US nurse jailed for encouraging suicide

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A US nurse who encouraged a Canadian woman and a British man to commit suicide in online chats was sentenced to serve 360 days in jail -- including two days a year for the next decade to mark his victim's deaths.

William Melchert-Dinkel, 48, frequently proposed to people in online chats that they hang themselves in front of a live Web camera so he could watch them die, court records showed.

There is no evidence anyone did so, but police found he had conducted online chats with at least 10 suicidal people, including five who killed themselves.

He was charged specifically for his roles in the suicides of Mark Drybrough, 32, who hanged himself in Coventry, England, in 2005, and Nadia Kajouji, an 18-year-old who threw herself off a bridge in Ottawa in 2008.

Melchert-Dinkel admitted to police he posed as a female nurse on Internet discussion groups about suicide and depression and characterized his actions as "the thrill of the chase."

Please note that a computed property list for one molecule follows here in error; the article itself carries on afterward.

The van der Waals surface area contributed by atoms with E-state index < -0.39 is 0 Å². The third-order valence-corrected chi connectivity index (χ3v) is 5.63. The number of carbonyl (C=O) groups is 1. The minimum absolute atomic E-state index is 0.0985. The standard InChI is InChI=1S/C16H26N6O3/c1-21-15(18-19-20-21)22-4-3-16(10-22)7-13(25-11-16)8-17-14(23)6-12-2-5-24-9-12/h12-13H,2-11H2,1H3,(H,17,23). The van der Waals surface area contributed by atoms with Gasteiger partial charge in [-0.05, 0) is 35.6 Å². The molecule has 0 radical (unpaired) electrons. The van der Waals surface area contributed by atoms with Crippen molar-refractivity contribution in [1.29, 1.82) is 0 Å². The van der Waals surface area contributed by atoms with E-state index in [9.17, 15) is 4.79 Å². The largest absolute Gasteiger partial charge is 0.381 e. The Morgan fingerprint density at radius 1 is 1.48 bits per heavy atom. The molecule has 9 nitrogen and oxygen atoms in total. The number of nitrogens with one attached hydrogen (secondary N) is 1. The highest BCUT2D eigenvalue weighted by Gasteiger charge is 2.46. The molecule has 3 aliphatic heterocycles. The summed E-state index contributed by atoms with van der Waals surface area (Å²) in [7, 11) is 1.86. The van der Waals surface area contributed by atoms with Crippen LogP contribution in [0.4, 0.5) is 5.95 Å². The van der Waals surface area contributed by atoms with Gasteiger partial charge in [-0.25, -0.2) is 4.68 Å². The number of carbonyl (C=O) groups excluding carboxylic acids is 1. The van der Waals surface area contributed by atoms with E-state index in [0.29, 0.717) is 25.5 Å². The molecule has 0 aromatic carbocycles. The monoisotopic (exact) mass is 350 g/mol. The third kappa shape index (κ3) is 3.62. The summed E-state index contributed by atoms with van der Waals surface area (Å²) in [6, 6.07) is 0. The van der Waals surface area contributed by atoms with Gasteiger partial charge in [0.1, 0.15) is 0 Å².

"I hope I can help you in any way I can," Melchert-Dinkel wrote Kajouji, promising a suicide pact. She wrote back, "We are together in this," and Melchert-Dinkel responded, "yes, I promise."

Kajouiji's mother wept as she read a victim impact statement to the court.

"I would give everything I have, I would give my life in a heartbeat, to spend one more minute with my child," Deborah Chevalier said.

Melchert-Dinkel's lawyer argued that his actions should be protected under the right to free speech and said the victims would have killed themselves even without his encouragement.

Rice County District Judge Thomas Neuville concluded that the former nurse had "intentionally advised and encouraged" his victims to commit suicide and found him guilty under Minnesota's law banning assisted suicide.

Melchert-Dinkel, 48, plans to appeal the sentence handed down Wednesday, which also includes $18,000 in fines and about $30,000 in restitution costs to the families of Drybrough and Kajouji.

He was also placed on probation for 15 years and ordered to have no contact with the victims' families or access to the Internet except in connection with work.

© 2011 AFP

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